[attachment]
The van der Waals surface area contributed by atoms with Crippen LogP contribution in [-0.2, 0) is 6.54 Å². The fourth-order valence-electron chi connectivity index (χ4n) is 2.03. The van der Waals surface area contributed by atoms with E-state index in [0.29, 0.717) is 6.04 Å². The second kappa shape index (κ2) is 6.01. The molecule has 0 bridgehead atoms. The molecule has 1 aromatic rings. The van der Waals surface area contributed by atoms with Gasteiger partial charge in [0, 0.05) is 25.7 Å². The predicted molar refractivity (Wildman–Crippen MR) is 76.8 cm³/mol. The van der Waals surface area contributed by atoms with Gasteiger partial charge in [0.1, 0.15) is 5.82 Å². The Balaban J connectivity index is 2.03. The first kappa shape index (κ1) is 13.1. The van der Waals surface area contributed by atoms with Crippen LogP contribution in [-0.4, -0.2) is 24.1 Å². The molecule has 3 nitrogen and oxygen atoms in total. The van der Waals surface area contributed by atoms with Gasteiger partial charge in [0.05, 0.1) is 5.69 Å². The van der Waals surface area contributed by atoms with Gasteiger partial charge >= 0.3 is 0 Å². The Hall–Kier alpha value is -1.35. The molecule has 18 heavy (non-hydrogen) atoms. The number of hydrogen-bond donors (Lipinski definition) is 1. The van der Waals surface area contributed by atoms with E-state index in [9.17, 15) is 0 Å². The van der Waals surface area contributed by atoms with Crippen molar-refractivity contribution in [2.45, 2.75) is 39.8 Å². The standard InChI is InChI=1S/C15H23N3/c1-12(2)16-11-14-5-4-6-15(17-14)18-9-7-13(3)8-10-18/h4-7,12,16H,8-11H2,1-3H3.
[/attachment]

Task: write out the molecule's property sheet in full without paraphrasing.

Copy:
The van der Waals surface area contributed by atoms with Crippen LogP contribution in [-0.2, 0) is 6.54 Å². The fourth-order valence-electron chi connectivity index (χ4n) is 2.03. The van der Waals surface area contributed by atoms with E-state index in [0.29, 0.717) is 6.04 Å². The second kappa shape index (κ2) is 6.01. The molecule has 0 bridgehead atoms. The molecule has 1 aromatic rings. The van der Waals surface area contributed by atoms with Gasteiger partial charge in [0, 0.05) is 25.7 Å². The predicted molar refractivity (Wildman–Crippen MR) is 76.8 cm³/mol. The van der Waals surface area contributed by atoms with Gasteiger partial charge in [0.1, 0.15) is 5.82 Å². The Balaban J connectivity index is 2.03. The first kappa shape index (κ1) is 13.1. The van der Waals surface area contributed by atoms with Crippen LogP contribution in [-0.4, -0.2) is 24.1 Å². The molecule has 3 nitrogen and oxygen atoms in total. The van der Waals surface area contributed by atoms with Gasteiger partial charge in [0.05, 0.1) is 5.69 Å². The van der Waals surface area contributed by atoms with Gasteiger partial charge >= 0.3 is 0 Å². The Hall–Kier alpha value is -1.35. The molecule has 18 heavy (non-hydrogen) atoms. The number of hydrogen-bond donors (Lipinski definition) is 1. The van der Waals surface area contributed by atoms with E-state index in [9.17, 15) is 0 Å². The van der Waals surface area contributed by atoms with Crippen molar-refractivity contribution in [2.45, 2.75) is 39.8 Å². The standard InChI is InChI=1S/C15H23N3/c1-12(2)16-11-14-5-4-6-15(17-14)18-9-7-13(3)8-10-18/h4-7,12,16H,8-11H2,1-3H3.